Dunes in Abalos Undae
NASA/JPL/University of Arizona
Dunes in Abalos Undae
PSP_010219_2785  Science Theme: Polar Geology
Greek  Italian 


800  1024  
1152  1280  
1440  1600  
1920  2048  
This enhanced-color close-up shows an example of dunes in Abalos Undae.

The Abalos Undae dune field stretches westward, away from a portion (Abalos Colles) of the ice-rich north polar layered deposits that is separated from the main Planum Boreum dome by two large chasms. These dunes are special because their sands may have been derived from erosion of the Rupes Tenuis unit (the lowest stratigraphic unit in Planum Boreum, beneath the icier layers) during formation of the chasms. Some researchers have argued that these chasms were formed partially by melting of the polar ice.

The enhanced color data illuminate differences in composition. The dunes appear blueish because of their basaltic composition, while the reddish-white areas are probably covered in dust. Upon close inspection, tiny ripples and grooves are visible on the surface of the dunes; these features are formed by wind action, as are the dunes themselves.

It is possible that the dunes are no longer migrating (the process of dune formation forces dunes to move in the direction of the main winds) and that the tiny ripples are the only active parts of the dunes today.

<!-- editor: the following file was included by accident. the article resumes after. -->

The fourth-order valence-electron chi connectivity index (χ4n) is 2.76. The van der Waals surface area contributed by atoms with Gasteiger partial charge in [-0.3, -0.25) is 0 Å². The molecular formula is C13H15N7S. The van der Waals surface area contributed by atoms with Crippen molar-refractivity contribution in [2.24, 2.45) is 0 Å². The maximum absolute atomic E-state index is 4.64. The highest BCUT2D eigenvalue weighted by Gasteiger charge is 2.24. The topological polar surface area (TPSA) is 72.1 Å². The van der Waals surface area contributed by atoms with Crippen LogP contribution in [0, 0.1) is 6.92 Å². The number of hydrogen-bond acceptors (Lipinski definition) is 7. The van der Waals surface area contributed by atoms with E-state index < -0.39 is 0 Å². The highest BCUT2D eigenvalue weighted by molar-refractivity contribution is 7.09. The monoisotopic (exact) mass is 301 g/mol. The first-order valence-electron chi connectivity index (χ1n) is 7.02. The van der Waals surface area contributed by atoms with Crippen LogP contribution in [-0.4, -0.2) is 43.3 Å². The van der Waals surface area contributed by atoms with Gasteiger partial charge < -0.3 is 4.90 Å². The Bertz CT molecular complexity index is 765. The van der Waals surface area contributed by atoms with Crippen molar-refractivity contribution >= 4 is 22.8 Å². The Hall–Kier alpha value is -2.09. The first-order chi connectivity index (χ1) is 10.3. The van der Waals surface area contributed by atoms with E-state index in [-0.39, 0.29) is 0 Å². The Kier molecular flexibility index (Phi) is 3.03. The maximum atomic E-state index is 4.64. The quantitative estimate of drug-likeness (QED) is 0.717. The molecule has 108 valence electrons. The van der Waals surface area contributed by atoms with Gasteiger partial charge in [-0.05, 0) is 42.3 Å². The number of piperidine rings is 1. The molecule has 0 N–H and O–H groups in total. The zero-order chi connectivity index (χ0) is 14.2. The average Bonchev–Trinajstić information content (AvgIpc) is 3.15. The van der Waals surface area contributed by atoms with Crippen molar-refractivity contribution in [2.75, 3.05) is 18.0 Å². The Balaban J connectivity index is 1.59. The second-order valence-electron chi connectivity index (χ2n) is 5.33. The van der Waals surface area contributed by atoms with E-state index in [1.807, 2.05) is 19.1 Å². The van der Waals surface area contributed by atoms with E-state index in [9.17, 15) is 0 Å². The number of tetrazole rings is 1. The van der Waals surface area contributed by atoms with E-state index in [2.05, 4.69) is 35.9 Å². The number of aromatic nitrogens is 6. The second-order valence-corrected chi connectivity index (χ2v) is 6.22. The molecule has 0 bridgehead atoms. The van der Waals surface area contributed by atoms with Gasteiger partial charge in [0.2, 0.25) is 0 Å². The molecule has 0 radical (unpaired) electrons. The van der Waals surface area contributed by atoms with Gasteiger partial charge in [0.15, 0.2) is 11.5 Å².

Written by: Kate Fishbaugh   (19 November 2008)

Click to share this post on Twitter Click to share this post on Facebook Click to share this post on Google+ Click to share this post on Tumblr

 Image Products: All image links are drag & drop for HiView, or click to download
B&W: map projected  non-map

IRB color: map projected  non-map

Merged IRB: map projected

Merged RGB: map projected

RGB color: non-map projected

B&W: map-projected (369MB)

IRB color: map-projected (205MB)
B&W: map-projected  (191MB),
non-map  (148MB)

IRB color: map projected  (90MB)
non-map  (155MB)

Merged IRB: map projected  (373MB)

Merged RGB: map-projected  (339MB)

RGB color: non map-projected  (143MB)
B&W label
Color label
Merged IRB label
Merged RGB label
EDR products

About color products (PDF)
HiView main page

 Observation Toolbox
Acquisition date:30 September 2008 Local Mars time:05:12
Latitude (centered):81.586° Longitude (East):279.876°
Range to target site:319.6 km (199.7 miles)Original image scale range:63.9 cm/pixel (with 2 x 2 binning) so objects ~192 cm across are resolved
Map projected scale:50 cm/pixelMap projection:Polarstereographic
Emission angle:8.1° Phase angle:80.7°
Solar incidence angle:74°, with the Sun about 16° above the horizon Solar longitude:134.9°, Northern Summer

Context map

Usage Policy
All of the images produced by HiRISE and accessible on this site are within the public domain: there are no restrictions on their usage by anyone in the public, including news or science organizations. We do ask for a credit line where possible: Image: NASA/JPL/University of Arizona
For information about NASA and agency programs on the Web, visit: http://www.nasa.gov. NASA's Jet Propulsion Laboratory, a division of the California Institute of Technology in Pasadena, Calif., manages the Mars Reconnaissance Orbiter for NASA's Science Mission Directorate, Washington. Lockheed Martin Space Systems is the prime contractor for the project and built the spacecraft. The HiRISE camera was built by Ball Aerospace and Technology Corporation and is operated by the University of Arizona. The image data were processed using the U.S. Geological Survey’s ISIS3 software.